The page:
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You wrote a song about what?

A month or so ago Missy Higgins released a new song, You should run. It’s an extremely personal song about the break-up of her marriage a few years ago, and she said on Instagram that she ‘can’t remember feeling more vulnerable releasing a new song’.

 

I’m glad to hear that other songwriters sometimes feel like that!


Missy’s new song is beautiful and heartbreaking, and bares a lot of really raw emotions. She recorded it herself at home in order to capture the sense of intimacy, and I’m guessing the sense of loneliness too. The music video is filmed in her own home as well and shows her two kids. You couldn’t get much more personal, and releasing a song like this means putting your whole life – and even more, your whole secret inner life – out on display for the world to see.

 

She also spoke about songwriting as therapy, saying that over the last few difficult years she has been using it in this way to work through her emotions in a way that she hasn’t for quite a few years.

 

This is all familiar territory for me, after my experience working on Oxytocin & Adrenaline. Some of the songs on that album definitely started life as therapy songs that were never intended to see the light of day and therefore had no filter to the lyrics – Anorgasmia Blues is a case in point! Another such one is Shards. I found myself feeling deeply ambivalent about releasing some of these songs at all. It’s a strange feeling – a need to work through a problem by writing a song about it, and then a burning desire to share the creation since songs are an act of communication, but then an equally strong reluctance to be so vulnerable as to let the song be heard.

 

But strangely, what worried me the most was the idea that every single song would be perceived as autobiographical. I imagined people believing this fantastical, crazy version of my life pieced out of all the songs I wrote, and worried that I could never write a song about a breakup or about unrequited love without my friends and family panicking about the state of my marriage! I tend to write in the first person because what comes most naturally to me is to put myself in the position of the main character. But crucially, that main character isn’t always me.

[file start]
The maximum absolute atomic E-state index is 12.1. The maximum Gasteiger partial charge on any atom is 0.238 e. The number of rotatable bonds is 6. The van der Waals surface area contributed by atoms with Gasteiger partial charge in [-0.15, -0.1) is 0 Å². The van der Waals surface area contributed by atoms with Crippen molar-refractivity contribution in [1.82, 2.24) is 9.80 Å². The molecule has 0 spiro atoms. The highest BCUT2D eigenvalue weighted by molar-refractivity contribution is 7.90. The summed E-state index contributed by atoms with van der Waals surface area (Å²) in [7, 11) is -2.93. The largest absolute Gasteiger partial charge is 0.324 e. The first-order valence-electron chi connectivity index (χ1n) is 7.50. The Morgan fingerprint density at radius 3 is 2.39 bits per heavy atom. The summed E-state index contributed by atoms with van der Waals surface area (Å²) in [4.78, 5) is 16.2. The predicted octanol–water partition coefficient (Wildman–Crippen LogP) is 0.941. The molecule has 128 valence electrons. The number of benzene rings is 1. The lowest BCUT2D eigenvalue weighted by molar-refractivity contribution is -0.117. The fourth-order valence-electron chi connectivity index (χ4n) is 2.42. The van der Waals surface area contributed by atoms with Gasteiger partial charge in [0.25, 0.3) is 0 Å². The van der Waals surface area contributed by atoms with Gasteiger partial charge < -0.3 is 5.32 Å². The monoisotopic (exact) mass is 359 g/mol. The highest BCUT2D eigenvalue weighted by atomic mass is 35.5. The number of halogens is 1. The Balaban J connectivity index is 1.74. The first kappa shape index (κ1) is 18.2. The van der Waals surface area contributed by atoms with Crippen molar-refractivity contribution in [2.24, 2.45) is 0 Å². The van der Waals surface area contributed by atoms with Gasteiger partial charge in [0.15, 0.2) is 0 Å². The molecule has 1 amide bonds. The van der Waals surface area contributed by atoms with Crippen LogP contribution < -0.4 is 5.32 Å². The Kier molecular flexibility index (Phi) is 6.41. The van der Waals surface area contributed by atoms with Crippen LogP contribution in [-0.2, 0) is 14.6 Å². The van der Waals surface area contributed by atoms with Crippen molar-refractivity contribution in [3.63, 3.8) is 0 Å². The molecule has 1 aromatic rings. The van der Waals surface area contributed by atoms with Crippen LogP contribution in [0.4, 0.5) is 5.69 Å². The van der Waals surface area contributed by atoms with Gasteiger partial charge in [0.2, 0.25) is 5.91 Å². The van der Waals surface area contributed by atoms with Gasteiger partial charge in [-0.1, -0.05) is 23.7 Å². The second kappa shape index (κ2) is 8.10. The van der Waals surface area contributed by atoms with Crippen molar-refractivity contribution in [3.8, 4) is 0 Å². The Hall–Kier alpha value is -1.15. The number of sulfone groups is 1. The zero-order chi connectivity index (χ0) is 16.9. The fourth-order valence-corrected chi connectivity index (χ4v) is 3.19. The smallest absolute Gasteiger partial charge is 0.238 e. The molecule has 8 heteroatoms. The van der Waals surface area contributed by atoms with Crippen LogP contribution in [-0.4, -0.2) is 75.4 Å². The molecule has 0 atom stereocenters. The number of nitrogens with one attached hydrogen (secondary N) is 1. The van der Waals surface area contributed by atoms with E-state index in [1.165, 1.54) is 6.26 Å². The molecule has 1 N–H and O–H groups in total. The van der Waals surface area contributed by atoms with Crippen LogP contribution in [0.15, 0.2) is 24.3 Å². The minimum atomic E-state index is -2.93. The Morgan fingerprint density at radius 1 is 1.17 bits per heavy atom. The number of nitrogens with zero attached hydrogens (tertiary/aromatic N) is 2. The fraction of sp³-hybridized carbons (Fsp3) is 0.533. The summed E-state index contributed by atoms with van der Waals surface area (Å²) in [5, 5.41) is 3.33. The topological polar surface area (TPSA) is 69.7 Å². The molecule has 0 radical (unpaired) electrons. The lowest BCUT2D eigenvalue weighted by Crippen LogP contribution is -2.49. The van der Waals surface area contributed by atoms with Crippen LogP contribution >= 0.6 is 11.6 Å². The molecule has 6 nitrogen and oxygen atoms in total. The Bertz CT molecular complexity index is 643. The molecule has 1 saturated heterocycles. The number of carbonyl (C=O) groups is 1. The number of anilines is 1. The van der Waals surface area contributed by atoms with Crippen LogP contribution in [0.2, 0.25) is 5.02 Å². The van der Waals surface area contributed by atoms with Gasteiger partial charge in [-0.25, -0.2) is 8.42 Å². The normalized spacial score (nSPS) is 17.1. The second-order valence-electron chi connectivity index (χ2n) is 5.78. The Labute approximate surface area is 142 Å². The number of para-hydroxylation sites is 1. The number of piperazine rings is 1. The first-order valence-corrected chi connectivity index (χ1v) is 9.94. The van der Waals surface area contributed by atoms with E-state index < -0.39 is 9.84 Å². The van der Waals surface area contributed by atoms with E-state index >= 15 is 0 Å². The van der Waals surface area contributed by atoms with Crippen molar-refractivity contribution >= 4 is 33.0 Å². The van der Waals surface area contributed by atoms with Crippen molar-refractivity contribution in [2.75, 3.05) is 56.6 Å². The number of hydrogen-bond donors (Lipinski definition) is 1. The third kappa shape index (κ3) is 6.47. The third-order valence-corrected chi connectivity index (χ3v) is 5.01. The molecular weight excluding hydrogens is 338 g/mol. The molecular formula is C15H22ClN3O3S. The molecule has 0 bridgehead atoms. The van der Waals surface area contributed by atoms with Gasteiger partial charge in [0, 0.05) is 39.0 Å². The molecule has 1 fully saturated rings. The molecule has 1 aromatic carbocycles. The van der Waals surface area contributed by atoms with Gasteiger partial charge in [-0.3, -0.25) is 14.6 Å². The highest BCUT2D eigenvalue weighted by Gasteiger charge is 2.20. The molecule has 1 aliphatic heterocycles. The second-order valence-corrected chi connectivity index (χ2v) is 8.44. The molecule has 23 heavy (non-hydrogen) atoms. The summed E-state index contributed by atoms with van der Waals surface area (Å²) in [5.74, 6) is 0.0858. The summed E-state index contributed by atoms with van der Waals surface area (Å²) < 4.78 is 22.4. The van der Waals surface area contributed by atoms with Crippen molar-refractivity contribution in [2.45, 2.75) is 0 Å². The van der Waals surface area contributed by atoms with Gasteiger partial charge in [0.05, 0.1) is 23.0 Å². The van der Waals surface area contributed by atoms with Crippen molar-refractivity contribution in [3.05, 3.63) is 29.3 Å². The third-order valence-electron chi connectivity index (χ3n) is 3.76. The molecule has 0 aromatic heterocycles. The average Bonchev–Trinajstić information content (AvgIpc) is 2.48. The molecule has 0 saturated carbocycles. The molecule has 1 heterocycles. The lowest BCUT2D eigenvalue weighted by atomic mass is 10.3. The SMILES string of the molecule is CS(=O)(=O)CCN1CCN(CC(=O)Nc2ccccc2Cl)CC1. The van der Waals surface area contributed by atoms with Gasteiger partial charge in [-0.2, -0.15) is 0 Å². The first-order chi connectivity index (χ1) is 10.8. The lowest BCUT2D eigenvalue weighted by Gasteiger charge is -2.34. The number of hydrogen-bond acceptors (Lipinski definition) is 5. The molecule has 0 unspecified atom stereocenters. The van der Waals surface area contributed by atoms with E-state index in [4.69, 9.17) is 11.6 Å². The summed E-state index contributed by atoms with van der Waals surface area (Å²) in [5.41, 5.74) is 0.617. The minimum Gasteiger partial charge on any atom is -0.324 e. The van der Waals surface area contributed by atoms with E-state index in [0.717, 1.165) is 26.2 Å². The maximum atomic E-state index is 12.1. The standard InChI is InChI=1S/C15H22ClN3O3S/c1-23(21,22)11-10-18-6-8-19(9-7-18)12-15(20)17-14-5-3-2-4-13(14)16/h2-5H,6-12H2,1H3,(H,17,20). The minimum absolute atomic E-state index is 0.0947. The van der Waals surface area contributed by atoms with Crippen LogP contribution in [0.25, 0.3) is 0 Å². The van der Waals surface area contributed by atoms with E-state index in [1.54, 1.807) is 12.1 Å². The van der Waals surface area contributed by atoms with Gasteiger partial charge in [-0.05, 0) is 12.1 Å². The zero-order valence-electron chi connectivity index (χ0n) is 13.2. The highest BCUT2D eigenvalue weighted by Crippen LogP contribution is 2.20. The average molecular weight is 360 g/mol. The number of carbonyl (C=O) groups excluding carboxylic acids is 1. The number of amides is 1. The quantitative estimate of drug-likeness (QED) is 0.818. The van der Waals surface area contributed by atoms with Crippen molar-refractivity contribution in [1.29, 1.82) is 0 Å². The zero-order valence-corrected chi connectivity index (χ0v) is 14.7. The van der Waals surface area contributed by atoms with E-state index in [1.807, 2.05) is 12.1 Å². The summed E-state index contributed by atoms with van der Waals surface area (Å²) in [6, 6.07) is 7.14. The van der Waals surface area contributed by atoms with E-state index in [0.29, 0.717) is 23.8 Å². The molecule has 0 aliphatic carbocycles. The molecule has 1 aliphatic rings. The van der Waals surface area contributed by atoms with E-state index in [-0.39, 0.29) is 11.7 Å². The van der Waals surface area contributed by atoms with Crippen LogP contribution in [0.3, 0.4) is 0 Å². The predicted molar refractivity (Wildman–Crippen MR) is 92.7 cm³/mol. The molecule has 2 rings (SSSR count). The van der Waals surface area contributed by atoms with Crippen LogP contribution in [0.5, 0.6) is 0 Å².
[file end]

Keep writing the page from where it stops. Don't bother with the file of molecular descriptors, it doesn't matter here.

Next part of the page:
Some of my songs are clearly taken straight from my own life without much change – for example, Labour of Love or On Island. Some are drawn from life but the shades and light are more deeply drawn – sometimes for comedic effect. An example of this is a song I wrote for Sass & Grit called No time blues.



 Others bear elements of me, but the storyline woven around these elements has been changed. This may not have been deliberate – often the story comes first, but when I’m honing the lyrics and melody, certain lines will become imbued with a strong emotion I’m currently feeling, even if the context is completely different. An example of this is the prechorus of Unsubscribe, which is about an imagined breakup. And so in the end, it can become hard to tell where the blurry, wavering line between autobiography and fiction is drawn.

 

Anyway, given the occasional sense of panic and sometimes conflicted feelings I had about releasing my songs, I am moved by Missy’s bravery in putting this song out and owning it as completely autobiographical, and inviting listeners into her life. I can’t wait to see what the rest of her album holds.

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